LDN Experiences

Published on November 28th, 2016 | by Francesca Baker

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The Experimental Perfume Club, Dalston

It’s only the second day of the Experimental Perfume Club’s first home. Housed in Dalston, this is the laboratory set up by fragrance expert and perfume curator Emmanuelle Moeglin. Having worked in the industry for many years, including brands such as L’Oreal, Aramni, Nina Ricci, she’s an expert on working olfactory magic, and we’ve gathered together for a hands-on and informal perfume-making workshops where we hope she’ll reveal some of the science and some of the secrets of creating a fragrance.

We start with words. Emmanuelle makes a good point. As children we are taught that *this* colour is orange, or *that* sound is the note A, and it’s quite obvious when the taste on your tongue is chocolate. But the sense of smell is more ambiguous, and there’s very little education into the language that can be used to convey it. We know Chanel No 5 is iconic – but not what an icon smells like.

As we begin to deconstruct what seems a complex world, our preconceptions are challenged. The best-selling brands are certainly not the most appealing to the nose, and the smells we think we know are created by the mind, not the source. Musk for example, could never be described as musky, and you might not naturally consider suede to remind of you of cucumber, but it’s definitely in there.

The best things in life have a story – that’s why they matter. They draw you in with imagination and emotion, and they stay with you after you’ve walked away. I wanted a perfume that felt familiar and comforting. In the grey of December I need something uplifting. So the world I wanted to immerse myself in was that of a summer fete in my grandparents’ village.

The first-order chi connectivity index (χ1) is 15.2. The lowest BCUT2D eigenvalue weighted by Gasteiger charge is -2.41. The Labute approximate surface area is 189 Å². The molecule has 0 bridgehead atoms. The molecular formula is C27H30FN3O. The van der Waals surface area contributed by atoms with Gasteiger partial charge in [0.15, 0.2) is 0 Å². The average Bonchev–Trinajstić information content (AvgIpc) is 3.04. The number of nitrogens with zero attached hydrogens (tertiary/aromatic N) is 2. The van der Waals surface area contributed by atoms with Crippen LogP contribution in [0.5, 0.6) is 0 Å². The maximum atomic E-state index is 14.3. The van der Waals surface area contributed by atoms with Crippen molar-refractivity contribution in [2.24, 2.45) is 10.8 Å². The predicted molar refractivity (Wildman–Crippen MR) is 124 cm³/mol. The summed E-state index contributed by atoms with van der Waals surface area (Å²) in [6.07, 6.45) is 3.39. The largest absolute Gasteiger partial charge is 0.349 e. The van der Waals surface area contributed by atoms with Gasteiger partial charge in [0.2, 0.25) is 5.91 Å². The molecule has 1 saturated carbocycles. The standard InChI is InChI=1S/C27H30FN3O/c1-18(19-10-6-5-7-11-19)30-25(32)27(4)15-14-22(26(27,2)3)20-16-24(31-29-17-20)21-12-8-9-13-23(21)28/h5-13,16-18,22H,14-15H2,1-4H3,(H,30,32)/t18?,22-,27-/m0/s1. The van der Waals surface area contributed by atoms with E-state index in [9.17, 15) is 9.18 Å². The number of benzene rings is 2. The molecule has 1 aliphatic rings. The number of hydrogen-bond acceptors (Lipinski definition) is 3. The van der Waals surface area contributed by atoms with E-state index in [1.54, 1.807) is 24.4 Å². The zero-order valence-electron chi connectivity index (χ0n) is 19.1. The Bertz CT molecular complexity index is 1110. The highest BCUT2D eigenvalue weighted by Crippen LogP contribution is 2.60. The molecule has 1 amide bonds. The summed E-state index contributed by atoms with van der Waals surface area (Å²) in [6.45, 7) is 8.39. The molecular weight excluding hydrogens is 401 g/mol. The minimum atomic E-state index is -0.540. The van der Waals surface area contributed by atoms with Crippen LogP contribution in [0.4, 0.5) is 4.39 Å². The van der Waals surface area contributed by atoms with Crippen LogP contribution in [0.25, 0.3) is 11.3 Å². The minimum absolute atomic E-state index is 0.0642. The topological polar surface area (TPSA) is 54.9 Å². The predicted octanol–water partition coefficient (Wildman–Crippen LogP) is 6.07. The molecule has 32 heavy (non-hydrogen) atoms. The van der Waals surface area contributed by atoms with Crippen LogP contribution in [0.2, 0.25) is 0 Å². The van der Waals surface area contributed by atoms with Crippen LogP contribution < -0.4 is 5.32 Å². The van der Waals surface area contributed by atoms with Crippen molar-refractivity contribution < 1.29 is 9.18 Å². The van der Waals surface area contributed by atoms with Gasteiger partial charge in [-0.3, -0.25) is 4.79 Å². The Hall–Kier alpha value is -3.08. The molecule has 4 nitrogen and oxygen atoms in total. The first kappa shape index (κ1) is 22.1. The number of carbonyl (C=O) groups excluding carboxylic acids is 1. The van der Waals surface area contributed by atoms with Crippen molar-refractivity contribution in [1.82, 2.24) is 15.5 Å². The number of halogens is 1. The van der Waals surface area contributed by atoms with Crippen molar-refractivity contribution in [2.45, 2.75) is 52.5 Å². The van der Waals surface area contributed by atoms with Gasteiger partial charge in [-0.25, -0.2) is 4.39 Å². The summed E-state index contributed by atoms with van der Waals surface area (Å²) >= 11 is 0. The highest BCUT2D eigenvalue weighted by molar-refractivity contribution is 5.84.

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As a writer I know the idea is only the first step, but the important one. Then the hard work starts, the building of the chapters starts. Once the story is set out, the science begins. The sense of smell is multifarious, and perfumes mix multiple different raw materials and compounds together to create their product.

Anything from ten to fifteen different fragrances and essences can be added to the recipe, layered up from the deep and lingering base notes, the signature heart middle layers, and the top notes, those that are most immediate, instant, create interest but fade more quickly. The small of a summer fete comes from a concoction of the smell of cut grass, zesty and green, fresh and vegetal leafiness, delicate dewy flowers, sweet caramel and ice creamy vanilla, fruity crisp apple, almondy hay and woody suede.

A fragrance is a composition of raw materials that come together in harmony. It’s as simple as that. Whilst there are certain materials and ratios considered to be the ideal accord, what really matters is what suits personal preference, lifestyle, and emotion. It’s this that is the really powerful lesson from Emmanuelle. All of us in the workshop experience the same lesson, yet all come away with something completely different. Each one of us is unique, creating a different story, and we now have the perfect perfume to accompany us on that journey.

http://www.experimentalperfumeclub.com/#welcome

The Experimental Perfume Club, 29 Bentley Rd, London N1 4BY

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About the Author

Francesca Baker is curious about life and enjoys writing about it. A freelance journalist, event organiser, and minor marketing whizz, she has plenty of ideas, and likes to share them. She writes about music, literature, life, travel, art, London, and other general musings, and organises events that contain at least one of the above. You can find out more at www.andsoshethinks.co.uk and follow her on https://twitter.com/andsoshethinks



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